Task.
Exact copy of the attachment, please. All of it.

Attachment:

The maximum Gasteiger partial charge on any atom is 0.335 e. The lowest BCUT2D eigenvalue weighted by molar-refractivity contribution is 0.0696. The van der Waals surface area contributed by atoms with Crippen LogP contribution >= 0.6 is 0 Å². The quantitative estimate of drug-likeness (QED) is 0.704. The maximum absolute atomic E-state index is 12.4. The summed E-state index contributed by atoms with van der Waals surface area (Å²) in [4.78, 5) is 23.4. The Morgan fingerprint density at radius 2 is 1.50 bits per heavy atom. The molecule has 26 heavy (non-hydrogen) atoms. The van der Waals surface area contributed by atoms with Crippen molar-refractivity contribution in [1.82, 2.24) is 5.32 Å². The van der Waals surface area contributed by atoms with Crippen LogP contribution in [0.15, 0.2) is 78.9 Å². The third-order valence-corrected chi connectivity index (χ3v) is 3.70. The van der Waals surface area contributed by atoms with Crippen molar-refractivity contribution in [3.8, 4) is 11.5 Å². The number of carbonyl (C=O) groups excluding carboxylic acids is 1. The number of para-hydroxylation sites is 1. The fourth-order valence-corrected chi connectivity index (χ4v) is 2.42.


The maximum Gasteiger partial charge on any atom is 0.335 e. The lowest BCUT2D eigenvalue weighted by molar-refractivity contribution is 0.0696. The van der Waals surface area contributed by atoms with Crippen LogP contribution >= 0.6 is 0 Å². The quantitative estimate of drug-likeness (QED) is 0.704. The maximum absolute atomic E-state index is 12.4. The summed E-state index contributed by atoms with van der Waals surface area (Å²) in [4.78, 5) is 23.4. The Morgan fingerprint density at radius 2 is 1.50 bits per heavy atom. The molecule has 26 heavy (non-hydrogen) atoms. The van der Waals surface area contributed by atoms with Crippen molar-refractivity contribution in [1.82, 2.24) is 5.32 Å². The van der Waals surface area contributed by atoms with Crippen LogP contribution in [0.15, 0.2) is 78.9 Å². The third-order valence-corrected chi connectivity index (χ3v) is 3.70. The van der Waals surface area contributed by atoms with Crippen molar-refractivity contribution in [3.8, 4) is 11.5 Å². The number of carbonyl (C=O) groups excluding carboxylic acids is 1. The number of para-hydroxylation sites is 1. The fourth-order valence-corrected chi connectivity index (χ4v) is 2.42.